You Need an Elevator Pitch

Friday, November 23, 2012

Image by robinsonsmay via Flickr/Creative Commons

Yesterday after stuffing myself with turkey, dressing, macaroni & cheese, greens, and yams, I somehow resisted slipping into a food coma and started chatting with my dad about my future. During our talk I announced that I had plans to start my own business, sort of. I saw his face light up. My father, who's always been my biggest cheerleader, was eager to know more. So I started to tell him a bit about See Jane Write and how I had plans to transform my little networking group into a non-profit organization. "OK, tell me what it will do," my pops asked.

I had an answer, a very looong and detailed answer. As I was explaining what See Jane Write has done in the past and what I hope the group will do in the future I felt I was rambling. My father listened intently, hanging on my every word, and showed how confident he was in my future success, but that's because he's my daddy. If I were pitching my idea to a potential sponsor or to a woman I hoped would be part of See Jane Write I would have been tuned out after my first few sentences, I thought.

Immediately after this conversation I decided I needed to draft an elevator speech for See Jane Write. Chances are you need to draft one for one of your project as well, whether it's a business you hope to start, a blog you recently launched, or a book you'd like to publish.

An elevator pitch, as I'm sure you know, is a brief speech that you can use to spark interest in your organization, project, or idea. Obviously, it should last no longer than a short elevator ride of about 30 seconds -- hence the name.

An elevator pitch should answer three important questions -- WHO, WHAT, and WHY -- and should state a goal. Who are you? What do you do and what problem do you seek to solve? Why is your organization/project/idea unique? Explain your short term goals.

Here's what I've come up with:

See Jane Write is an organization for women writers of Birmingham. 
It offers free programs, such as workshops and panel discussions, to help fiction and non-fiction writers sharpen their skills and to help women writers learn how to promote themselves and their work. 
This group also strives to build community among women writers through social media and networking events.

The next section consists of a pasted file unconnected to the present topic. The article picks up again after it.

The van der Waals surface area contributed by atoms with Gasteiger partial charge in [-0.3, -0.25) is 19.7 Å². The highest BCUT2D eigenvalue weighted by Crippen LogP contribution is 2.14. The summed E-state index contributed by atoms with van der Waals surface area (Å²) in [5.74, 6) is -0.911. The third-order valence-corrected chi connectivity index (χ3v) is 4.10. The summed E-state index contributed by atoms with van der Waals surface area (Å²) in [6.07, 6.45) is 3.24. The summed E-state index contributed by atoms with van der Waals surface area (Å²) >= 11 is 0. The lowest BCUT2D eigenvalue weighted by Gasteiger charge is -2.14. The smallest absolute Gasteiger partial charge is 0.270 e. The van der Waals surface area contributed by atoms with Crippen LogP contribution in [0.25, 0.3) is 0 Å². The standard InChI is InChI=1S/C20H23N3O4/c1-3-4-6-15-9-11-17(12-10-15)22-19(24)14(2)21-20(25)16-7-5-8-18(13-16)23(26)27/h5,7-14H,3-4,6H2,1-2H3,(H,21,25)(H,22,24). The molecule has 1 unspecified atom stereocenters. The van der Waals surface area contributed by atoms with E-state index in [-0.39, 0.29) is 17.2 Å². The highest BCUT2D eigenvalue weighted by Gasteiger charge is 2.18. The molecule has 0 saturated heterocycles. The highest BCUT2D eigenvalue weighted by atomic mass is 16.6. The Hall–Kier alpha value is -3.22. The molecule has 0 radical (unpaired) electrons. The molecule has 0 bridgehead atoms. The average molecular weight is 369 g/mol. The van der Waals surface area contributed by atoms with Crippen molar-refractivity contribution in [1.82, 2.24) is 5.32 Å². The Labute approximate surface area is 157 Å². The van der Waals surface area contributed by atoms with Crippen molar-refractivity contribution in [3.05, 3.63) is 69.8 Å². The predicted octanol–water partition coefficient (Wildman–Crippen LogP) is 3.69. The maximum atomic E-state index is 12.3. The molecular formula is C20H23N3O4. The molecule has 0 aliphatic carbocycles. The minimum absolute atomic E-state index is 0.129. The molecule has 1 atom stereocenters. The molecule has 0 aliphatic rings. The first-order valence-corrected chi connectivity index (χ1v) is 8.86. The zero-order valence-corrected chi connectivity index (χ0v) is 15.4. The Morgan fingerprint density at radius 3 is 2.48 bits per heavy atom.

My hope is to register See Jane Write as a non-profit organization within the next year so that we can be eligible for grants that will allow the group to do even more for local women writers and launch a program for teenage girls interested in writing careers. 

Clocking in at 39.1 seconds, it's a bit long, but I think it will do the job for now. Feel free to leave tips for improvement in the comments.

What's your elevator pitch? 

Cross posted at the See Jane Write blog.


  1. Yes, it is a bit long, but excellent start! What about:
    See Jane Write is an organization for women writers of Birmingham. We offer free programs to help fiction and non-fiction writers sharpen their skills and learn how to promote their work. We also strive to build community among women writers through social media and networking events. I want to expand See Jane Write and launch a program for teenage girls interested in writing careers, so I want to make it an official non-profit within the next year.

    I was trying to write something similar earlier this week: a 2-3 sentence summary of what my memoir is about. Way more of a struggle than it should've been, and I'm still working on it.

    I have an overall mission statement about me and my work as an artist/activist, but it's missing an answer to "why?":

    I inspire women AND men, girls AND boys, to rethink their world view, change their lives and change the culture of their communities by using my skills as a writer, performer and public speaker to educate them about sexism, racism and their resulting social injustices.

    1. Mariam, thanks so much for your help!

      I think you mission statement answers the "why." You do this to fight against sexism, racism, and social injustice.

    2. Guess you're right. I was looking at it as, "Why do you fight those things?" or "Why do you believe you have to?" I get more comments than I can count from people who believe -isms exist only within the people who point out they exist.

    3. Oh, girl, I understand what you mean. I constantly battle that. I think maybe a quick statement about why this is needed. For example, I feel like I need to add a statement to my elevator speech about how women's voices are underrepresented in the media and in publishing. Maybe you can add something like that but more specific to the issues you want to address.

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